Apr 17, 2008

Phil Goff Did Not Know What Hit Him

11. TIM GROSER (National) to the Minister of Trade: Does he agree that the Doha round negotiations are likely to enter a decisive phase in the next month or two, and that all serious participants are likely to be asked to confirm or improve market access offers, or “concessions”, that are currently on the table?
Hon PHIL GOFF (Minister of Trade) : The Government regards the conclusion of the World Trade Organization (WTO) Doha round as its key priority in trade negotiations. Progress has been made and is being made through the Geneva process, but there are still areas around which agreement has not been reached in agriculture, and there is still a significant distance between the parties in the non-agriculture market access area. We would hope that negotiations might reach a decisive phase next month with the production of texts from the negotiating committee chairs and also a “green room”, but there is as yet no certainty about that. As in any negotiation, of course, all parties will need to show some flexibility if the round is to be successfully concluded.
Tim Groser: Has the Minister seen the joint letter of 11 April from the Australian Trade Minister, Simon Crean, and his US counterpart, United States Trade Representative Susan Schwab, entitled “Doha Dealbreaker”, which states: “It is essential that major decisions on agriculture and industrial goods be accompanied by positive commitments on services.”, and that “Over the next few weeks … we will be looking for key WTO members to signal their commitment to make significant improvements in their services offers.”; and can the Minister confirm that this letter cites transportation services amongst a list of key sectors?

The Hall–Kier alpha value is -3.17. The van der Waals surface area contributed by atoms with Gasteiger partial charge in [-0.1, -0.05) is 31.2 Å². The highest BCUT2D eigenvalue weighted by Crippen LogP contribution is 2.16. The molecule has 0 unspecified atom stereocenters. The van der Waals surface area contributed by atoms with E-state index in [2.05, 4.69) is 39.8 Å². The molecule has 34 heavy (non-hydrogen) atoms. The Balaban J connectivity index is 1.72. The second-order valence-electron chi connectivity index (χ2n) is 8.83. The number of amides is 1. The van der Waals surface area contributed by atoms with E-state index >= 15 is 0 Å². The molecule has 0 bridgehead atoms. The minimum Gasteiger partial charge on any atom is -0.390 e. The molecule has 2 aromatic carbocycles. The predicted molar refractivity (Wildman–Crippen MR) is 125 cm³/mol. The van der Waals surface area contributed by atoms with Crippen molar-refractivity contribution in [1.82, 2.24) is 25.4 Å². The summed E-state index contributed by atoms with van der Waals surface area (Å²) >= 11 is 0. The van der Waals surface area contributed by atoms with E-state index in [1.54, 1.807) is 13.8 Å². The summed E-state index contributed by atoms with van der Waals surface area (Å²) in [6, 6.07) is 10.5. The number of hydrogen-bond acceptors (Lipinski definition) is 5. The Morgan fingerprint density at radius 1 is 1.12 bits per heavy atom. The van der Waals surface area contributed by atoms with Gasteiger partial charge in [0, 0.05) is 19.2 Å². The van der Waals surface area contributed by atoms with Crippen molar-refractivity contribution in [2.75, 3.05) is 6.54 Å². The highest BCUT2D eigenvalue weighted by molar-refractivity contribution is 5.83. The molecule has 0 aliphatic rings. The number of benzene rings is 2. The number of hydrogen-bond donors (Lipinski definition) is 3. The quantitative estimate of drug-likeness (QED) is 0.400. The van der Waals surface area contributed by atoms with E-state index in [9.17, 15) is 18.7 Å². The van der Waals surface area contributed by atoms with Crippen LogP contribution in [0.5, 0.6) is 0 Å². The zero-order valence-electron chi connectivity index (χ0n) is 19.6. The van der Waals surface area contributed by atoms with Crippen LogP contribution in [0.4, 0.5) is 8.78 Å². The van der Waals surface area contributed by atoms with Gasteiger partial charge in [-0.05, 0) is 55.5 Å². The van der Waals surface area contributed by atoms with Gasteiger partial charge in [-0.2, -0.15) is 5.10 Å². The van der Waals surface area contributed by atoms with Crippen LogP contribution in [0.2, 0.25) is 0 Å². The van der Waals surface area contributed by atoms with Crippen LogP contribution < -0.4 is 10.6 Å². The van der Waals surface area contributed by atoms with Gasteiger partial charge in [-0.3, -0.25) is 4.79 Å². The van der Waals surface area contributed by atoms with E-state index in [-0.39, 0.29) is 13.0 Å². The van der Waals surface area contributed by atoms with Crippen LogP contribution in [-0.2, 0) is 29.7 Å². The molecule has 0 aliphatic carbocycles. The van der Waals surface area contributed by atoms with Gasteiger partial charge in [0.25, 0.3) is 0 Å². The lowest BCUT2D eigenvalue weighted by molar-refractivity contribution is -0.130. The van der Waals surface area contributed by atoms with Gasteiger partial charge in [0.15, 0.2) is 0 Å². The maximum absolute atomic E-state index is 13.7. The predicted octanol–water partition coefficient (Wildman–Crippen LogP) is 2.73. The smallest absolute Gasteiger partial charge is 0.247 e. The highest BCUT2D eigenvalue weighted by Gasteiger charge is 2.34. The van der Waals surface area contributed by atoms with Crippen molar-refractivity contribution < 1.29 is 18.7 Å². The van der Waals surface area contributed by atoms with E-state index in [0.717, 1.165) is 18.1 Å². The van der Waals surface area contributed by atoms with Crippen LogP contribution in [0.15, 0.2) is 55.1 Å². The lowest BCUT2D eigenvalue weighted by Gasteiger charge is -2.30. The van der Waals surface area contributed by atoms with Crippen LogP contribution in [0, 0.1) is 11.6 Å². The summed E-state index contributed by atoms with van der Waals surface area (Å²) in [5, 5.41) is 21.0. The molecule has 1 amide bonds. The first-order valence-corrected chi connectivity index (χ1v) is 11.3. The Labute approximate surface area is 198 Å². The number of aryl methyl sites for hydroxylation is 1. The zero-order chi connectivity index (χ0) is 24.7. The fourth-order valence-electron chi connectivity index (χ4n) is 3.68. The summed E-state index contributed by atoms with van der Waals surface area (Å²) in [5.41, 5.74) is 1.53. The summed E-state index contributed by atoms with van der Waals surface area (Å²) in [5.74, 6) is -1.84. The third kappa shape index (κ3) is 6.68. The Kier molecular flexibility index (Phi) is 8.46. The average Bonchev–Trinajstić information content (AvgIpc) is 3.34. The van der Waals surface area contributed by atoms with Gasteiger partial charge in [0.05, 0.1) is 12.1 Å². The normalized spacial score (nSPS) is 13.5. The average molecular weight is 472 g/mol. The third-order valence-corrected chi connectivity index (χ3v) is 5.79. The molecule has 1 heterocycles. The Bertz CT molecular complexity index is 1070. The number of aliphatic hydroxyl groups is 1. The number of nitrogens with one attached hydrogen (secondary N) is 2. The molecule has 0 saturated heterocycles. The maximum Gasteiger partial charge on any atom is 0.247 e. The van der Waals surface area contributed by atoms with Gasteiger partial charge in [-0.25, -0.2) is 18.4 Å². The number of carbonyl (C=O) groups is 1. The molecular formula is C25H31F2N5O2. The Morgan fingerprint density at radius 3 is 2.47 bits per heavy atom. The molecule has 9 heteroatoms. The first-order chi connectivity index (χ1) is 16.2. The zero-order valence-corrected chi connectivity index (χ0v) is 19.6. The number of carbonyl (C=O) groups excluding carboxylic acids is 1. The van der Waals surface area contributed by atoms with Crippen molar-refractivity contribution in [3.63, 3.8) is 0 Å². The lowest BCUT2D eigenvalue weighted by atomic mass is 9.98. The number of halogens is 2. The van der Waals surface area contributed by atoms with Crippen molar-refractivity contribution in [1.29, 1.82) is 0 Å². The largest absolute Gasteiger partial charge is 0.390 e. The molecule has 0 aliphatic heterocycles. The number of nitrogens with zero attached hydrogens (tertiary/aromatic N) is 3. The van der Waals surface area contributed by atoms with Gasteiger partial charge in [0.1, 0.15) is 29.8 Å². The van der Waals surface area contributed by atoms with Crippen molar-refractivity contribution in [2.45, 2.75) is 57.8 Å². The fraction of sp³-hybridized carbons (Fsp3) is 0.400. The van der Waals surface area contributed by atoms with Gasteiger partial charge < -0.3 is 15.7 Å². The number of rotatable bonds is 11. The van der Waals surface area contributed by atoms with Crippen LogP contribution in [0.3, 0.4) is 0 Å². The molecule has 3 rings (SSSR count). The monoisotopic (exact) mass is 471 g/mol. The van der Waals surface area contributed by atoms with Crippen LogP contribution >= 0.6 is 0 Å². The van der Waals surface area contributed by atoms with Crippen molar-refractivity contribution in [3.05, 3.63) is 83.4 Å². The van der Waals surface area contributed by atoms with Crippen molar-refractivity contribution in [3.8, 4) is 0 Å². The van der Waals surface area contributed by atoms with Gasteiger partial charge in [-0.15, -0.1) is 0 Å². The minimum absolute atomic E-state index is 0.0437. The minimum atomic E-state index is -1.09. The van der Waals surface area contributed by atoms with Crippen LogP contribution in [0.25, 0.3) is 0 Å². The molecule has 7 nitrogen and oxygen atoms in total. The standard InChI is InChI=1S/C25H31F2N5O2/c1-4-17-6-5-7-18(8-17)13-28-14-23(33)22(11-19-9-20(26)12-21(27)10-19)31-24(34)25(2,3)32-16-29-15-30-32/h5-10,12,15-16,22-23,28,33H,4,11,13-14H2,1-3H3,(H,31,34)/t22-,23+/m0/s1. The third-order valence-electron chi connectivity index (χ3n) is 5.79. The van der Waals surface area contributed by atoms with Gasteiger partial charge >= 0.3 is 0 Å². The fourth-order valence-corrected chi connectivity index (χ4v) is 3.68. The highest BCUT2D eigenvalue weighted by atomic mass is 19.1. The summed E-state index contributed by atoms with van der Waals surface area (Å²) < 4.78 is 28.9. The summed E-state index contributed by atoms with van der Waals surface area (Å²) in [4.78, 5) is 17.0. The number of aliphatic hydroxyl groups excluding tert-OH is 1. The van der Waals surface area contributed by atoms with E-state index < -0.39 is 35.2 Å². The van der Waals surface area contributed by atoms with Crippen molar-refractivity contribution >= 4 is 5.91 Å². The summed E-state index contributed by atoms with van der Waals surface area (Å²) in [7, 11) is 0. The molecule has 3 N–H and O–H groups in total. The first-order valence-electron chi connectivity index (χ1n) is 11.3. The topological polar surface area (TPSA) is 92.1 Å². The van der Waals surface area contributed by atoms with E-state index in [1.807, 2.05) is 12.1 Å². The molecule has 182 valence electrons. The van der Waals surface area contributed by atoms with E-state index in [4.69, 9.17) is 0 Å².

Hon PHIL GOFF: Yes. I have rather anticipated the member by having the Wall Street Journal article in my hand; in fact, I think that is where he drew his question from. Services, very clearly, are important. I have had the opportunity this week to discuss both with Peter Mandelson, European Union commissioner, and Susan Schwab where the round is at. New Zealand has been a positive player in the area of services. For example, we have supported the January 2008 text on services. New Zealand’s role is regarded as being positive, and no country makes the claim that New Zealand has unfair restrictions on services when compared with the much more restrictive processes that exist in almost every other place.
Tim Groser: Can the Minister explain to the House, given the political decision to decline the Canada Pension Plan Investment Board’s foreign investment application in precisely those transportation sectors, how New Zealand can possibly maintain, let alone improve, its offer of complete liberalisation for airport operation services and airport management services, as offered to all WTO members and set out in WTO document TN/S/O/NZLRev1 of 17 June 2005?
Hon PHIL GOFF: What I can confirm is that when John Key was asked a question on television about this he declined to answer no fewer than seven times, and this response was punctuated by “Um … er … ah.” I can confirm that when National members had the opportunity yesterday to call for an urgent debate in this House, they failed in the courage to do so.
Tim Groser: How would the Minister reconcile moving backwards on this important services offer with the likely general requirement that he may be faced with personally if he represents New Zealand in a couple of months at the much-heralded ministerial meeting, when everyone else is moving forward with improved market access and he will essentially be obliged to withdraw one of the key aspects of New Zealand’s offer?
Hon PHIL GOFF: As the member probably knows, what he has just claimed is utterly inaccurate. New Zealand will move forward on its market services offer, but, as the member will know from the 2003 Cabinet guiding principles, that offer will not require any changes to be made in New Zealand’s existing regulatory settings. We will make a good offer but it will not be at the cost of changing what we regard as necessary to protect this country. That offer will be welcomed. As the member knows, our investment regime is far more liberal than that of almost any other country that will be entering that round.